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Jane can be found on her blog, www.janedoughertywrites.com, on her FaceBook author page , or tweeting. You can find out more about her on Goodreads, and all her books are available on Amazon.com, and Amazon.co.uk.

 

 

While you have your finger hovering over the Amazon buy button, why not splash out and treat yourselves to a copy of Ali’s first Conor Kelly story Amazon.com  Amazon.co.uk 

And/or Jane’s The Dark Citadel (only Amazon.co.uk)

Both at the knockdown price of 99c/99p until Sunday February 15th.

Recommended Reads: Beyond the Realm of Night by Jane Dougherty

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Beyond the Realm of Night is the third and final part of the Green Woman trilogy. You can read my views on The Dark Citadel (Book 1) here and the Subtle Fiend (Book 2) here. Needless to say, I enjoyed all three.

The Blurb

At the end was darkness. Now it is time to go back to the beginning and rekindle the light.

Deborah, the daughter of the Green Woman, reaches her journey’s end only to find it has barely started. Escaping Providence was the easy part. Now, as her mother’s strength fails, the burden of the Memory passes to Deborah. The Garden is waking, the Iron Horde is massing, the Queen’s host is gathering. The Fianna have sailed the western ocean and Providence is alight. But evil has put down strong roots in the hearts of the citizens of Providence and Deborah fears she has not the power to tear it out.

If she cannot summon up the green earth magic of the tree, Abaddon and his Iron Horde will trample the new shoots of the Garden. For Abaddon has the power of death with him. The weapons to defeat him are life and love, but Deborah longs to join the shadowlands, and her love is dead.

This is the final volume of The Green Woman series, in which the broken pattern will be mended and the balance of good and evil restored. Or not.

The Review

With Beyond the Realm of Night, Jane Dougherty has created a fitting end to an epic trilogy. Picking up directly from where The Subtle Fiend left off, we follow Deborah as she comes to terms with her role to confront Abaddon and his evil forces and protect the garden, the tree of life, and the future of their world.

But as the two great forces get set for their final confrontation, it is the human stories that take centre stage. Over the course of the previous two books we have been introduced to a host of characters: citizens of providence, members of the Danann, the Fianna; along with Abaddon’s evil minions; and it’s now that all their interactions, their hopes and dreams, get played out.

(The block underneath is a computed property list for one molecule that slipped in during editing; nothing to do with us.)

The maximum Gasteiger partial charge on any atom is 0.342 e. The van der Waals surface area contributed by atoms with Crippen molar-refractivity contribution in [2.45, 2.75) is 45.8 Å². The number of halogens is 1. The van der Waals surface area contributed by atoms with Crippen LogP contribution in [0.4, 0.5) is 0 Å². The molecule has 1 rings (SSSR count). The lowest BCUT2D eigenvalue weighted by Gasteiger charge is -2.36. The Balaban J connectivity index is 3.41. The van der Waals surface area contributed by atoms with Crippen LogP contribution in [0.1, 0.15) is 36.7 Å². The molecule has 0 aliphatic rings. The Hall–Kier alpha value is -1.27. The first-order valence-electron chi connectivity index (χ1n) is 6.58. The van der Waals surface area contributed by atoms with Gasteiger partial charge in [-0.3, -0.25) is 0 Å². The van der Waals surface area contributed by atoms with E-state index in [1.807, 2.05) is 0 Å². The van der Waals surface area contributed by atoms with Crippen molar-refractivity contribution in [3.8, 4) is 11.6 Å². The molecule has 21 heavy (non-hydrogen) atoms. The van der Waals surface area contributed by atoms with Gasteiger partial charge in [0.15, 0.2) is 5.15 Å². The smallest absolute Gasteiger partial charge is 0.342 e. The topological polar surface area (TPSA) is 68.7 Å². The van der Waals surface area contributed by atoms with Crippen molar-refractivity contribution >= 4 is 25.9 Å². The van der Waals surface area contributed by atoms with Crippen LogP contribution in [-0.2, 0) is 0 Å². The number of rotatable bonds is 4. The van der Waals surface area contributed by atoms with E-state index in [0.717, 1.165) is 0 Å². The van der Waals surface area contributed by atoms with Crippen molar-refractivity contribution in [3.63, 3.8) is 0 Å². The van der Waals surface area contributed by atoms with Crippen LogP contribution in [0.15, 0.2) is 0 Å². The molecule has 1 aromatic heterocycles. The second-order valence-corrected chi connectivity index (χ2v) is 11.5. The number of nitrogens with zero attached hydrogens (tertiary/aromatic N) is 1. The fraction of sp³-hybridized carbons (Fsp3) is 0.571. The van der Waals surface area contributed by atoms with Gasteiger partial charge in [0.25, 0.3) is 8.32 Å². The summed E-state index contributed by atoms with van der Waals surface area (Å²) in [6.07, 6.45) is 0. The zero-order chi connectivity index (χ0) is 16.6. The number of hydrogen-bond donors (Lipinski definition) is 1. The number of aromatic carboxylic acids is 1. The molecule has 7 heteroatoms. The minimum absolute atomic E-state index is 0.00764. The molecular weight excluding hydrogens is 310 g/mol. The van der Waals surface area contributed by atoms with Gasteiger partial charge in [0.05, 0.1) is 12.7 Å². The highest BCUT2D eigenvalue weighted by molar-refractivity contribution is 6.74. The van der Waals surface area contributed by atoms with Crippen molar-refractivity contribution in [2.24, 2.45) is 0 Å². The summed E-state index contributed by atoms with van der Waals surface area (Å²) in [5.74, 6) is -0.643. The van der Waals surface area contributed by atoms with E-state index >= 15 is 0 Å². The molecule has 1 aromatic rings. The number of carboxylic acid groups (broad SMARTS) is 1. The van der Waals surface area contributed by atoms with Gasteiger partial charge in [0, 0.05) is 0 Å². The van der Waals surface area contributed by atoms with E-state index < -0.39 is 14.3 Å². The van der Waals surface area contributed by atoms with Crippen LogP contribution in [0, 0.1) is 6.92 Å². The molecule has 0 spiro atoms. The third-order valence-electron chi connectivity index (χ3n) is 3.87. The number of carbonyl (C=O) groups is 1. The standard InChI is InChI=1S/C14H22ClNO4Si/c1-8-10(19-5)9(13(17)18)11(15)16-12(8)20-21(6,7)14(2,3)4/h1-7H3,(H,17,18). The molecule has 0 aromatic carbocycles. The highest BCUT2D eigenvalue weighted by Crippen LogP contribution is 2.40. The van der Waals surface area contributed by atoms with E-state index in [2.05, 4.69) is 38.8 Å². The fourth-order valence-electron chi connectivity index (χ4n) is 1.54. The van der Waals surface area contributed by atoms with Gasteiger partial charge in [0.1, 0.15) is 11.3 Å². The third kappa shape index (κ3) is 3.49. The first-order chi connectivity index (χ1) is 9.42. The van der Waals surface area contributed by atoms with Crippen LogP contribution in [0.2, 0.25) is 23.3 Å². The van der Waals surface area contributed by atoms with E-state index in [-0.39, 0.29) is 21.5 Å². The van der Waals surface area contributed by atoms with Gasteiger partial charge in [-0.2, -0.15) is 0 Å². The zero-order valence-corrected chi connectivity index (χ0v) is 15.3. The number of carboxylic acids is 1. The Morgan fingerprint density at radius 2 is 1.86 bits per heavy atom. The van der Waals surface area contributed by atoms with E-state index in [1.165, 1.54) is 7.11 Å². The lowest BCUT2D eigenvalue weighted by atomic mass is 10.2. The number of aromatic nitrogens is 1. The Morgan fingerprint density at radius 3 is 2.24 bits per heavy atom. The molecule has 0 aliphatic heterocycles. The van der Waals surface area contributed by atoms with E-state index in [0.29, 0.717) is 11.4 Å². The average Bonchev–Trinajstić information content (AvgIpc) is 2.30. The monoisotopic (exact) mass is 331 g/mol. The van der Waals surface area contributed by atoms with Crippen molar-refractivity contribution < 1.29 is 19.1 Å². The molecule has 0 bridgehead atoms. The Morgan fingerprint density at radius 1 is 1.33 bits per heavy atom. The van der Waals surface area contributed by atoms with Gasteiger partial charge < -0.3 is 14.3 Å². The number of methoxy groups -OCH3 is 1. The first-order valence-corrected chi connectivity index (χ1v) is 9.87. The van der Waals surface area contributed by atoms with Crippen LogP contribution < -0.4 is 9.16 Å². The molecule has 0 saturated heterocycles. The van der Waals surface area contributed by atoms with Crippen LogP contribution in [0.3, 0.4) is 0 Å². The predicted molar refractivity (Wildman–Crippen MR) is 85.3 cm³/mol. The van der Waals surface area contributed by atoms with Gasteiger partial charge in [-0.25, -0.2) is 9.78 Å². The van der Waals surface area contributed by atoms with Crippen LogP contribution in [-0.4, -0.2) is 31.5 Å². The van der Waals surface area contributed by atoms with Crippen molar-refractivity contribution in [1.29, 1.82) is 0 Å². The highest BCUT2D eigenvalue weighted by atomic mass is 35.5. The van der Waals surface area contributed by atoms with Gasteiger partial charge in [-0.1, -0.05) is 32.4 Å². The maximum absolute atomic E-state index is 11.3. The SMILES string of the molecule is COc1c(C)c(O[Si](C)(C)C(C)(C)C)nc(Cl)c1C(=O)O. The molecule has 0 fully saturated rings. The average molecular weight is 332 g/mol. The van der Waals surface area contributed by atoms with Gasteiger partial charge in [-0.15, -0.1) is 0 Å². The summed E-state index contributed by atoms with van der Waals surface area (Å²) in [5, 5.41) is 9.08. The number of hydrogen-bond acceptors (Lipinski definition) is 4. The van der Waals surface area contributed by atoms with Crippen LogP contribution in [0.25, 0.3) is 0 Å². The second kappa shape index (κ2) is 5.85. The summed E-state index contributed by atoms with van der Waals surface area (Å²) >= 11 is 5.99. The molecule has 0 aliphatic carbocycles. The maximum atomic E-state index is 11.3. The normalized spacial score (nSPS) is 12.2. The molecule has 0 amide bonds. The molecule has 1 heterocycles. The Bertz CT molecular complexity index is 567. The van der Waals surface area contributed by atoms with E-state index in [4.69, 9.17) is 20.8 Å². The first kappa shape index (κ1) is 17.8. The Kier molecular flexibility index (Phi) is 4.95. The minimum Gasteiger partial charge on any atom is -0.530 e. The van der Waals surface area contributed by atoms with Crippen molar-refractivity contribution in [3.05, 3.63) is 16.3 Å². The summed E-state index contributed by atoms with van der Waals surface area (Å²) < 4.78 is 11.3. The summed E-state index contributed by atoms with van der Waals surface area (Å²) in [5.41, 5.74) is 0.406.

This breadth of scope and complexity is the book’s, and the trilogy’s, great strength, but it’s also a weakness. With so many plot strands being pulled together, as often happens in these situations I found myself caring less as to what was happening in some of the sub-plots, especially involving the Fianna, which while interesting I felt they didn’t necessarily move the story forward.

That said, this is a minor quibble on what is an otherwise enthralling trilogy. As the book heads towards its denouement, Dougherty expertly draws all these threads together into a satisfying conclusion, without giving in to the temptation of they all live happily ever after. This is especially true for Deborah’s story. While it would have been easy to have transformed Deborah into a one-dimensional beacon of good, Dougherty kept her characterisation as a complex, feisty and sometimes difficult person all the way to the end, and for that she should be applauded. While during the final stages of the book, heroes and villains emerge, the majority of players are neither or both, which is how it should be.

Overall, I would recommend this trilogy to anybody with a love of epic fantasy with substance.

To buy Beyond the Realm of Night from Amazon.co.uk click here

To buy Beyond the Realm of Nigh from Amazon.com click here

Recommended reads are either independently published books – or those that are published via a small press – that I have bought and enjoyed. They are part of a commitment to ‘pay it forward’ to other independent authors by buying their work and promoting those that I have enjoyed, both here and on Amazon and Goodreads. I don’t accept submissions but instead focus on people who have helped or inspired me through their blogging or who actively support other writers, but I only recommend those books I have personally enjoyed. If you are an independent author I would encourage you to do the same and help pay it forward to the community. For more information please see my blog post here.